The seeds were sewn when the university was at its zenith as a Sanctuary of Method, as an institution dedicated to providing disciplined professionals in a number of fields that could serve as social leaders – whether developing an expertise and mastery of a body of English literature and the techniques for dissecting and understanding that body of creative work, or in professions such as medicine and law. The university was no longer a place for amateurs, a place to cultivate and instill the values and norms of a ruling class, but an elite of expertise that could serve to guide the world. The university as a Sanctuary of Truth in defence of a faith had been displaced by the university as a Sanctuary of Method.
The process began when philosophers, beginning with René Descartes in the context of the emergence of the modern nation-state as a revival of the ancient Hebrew nation during the Golden Age of the Dutch Republic, sought to ground knowledge in certainty rather than faith. The beginning of the end came three hundred years later with the publication of Kurt Gödel’s Incompleteness Proof and Alfred Tarski’s indefinability theory in the 1930s during the zenith of the Sanctuary of Method. What began to end with Gödel and Tarski initially started with Descartes.
Descartes, the father of a coordinate system so critical to statistical analysis, of analytic geometry and infinitesimal calculus, all incidentally developed from his original interest in advancing his early profession as a military engineer, of the first principle of philosophy that doubt itself established the certainty of existence and thought since if one doubted, there had to be an individual doing the doubting and the doubting was itself an act of thinking. Instead of placing Aristotelian final causes on a pedestal, he smashed the quest as idolatrous and adopted the conviction of absolute freedom to allow reason to draw its own conclusions.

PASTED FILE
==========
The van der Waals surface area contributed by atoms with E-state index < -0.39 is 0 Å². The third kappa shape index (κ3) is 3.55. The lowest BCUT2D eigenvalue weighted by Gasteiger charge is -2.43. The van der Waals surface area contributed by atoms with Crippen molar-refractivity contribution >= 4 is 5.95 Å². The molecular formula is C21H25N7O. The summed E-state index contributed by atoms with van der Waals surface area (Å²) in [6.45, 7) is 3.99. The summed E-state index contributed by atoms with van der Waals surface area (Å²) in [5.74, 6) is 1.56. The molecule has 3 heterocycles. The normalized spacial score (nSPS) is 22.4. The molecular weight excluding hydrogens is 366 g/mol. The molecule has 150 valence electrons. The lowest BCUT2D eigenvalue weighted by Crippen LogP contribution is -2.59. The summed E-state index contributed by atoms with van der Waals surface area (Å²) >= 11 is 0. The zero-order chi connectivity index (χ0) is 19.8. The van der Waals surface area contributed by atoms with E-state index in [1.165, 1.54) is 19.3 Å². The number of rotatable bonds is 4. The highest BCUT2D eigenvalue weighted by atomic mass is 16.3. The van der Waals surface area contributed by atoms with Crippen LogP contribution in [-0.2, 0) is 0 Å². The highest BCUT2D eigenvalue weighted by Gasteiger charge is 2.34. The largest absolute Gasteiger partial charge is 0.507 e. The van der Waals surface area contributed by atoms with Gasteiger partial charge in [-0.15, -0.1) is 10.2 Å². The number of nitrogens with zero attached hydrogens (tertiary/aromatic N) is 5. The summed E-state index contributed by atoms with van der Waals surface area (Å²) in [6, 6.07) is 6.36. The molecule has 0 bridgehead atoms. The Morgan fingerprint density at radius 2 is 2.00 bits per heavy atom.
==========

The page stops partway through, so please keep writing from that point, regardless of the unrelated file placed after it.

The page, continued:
The history of that quest with its many manifestations came to a full stop with Kurt Gödel. No system of thought with its axioms and proofs could demonstrate its own consistency. This was the first half of his incompleteness theorem. From a system of axioms one can develop theorems expressed as effective procedures or algorithms so crucial to the modern information age (which I will deal with in a separate blog). However, no system could be complete in itself. Many academics became convinced that the only value of a theoretical system was its use value since the goal of establishing a solid theoretical foundation for certainty that was both complete and consistent was impossible. Nor, as Alfred Tarski subsequently determined, could any system be based on any effort to define truth since truth was proven to be undefinable. Lacking any fundamental foundation in consistency, coherence, completeness and clarity, the walls around the elite leadership in society eroded and, by the 1960s, virtually everywhere the university as a Sanctuary of Method was displaced by a university as a Social Service Station dedicated to a social problem-solving agenda rather than a self-contained collective of systems dedicated to setting standards for society.
But how did we get from a Sanctuary of Method and a Social Service Station view of the university to our current model? And what is that model? And what happened to authority, power and influence in the process?
To be continued.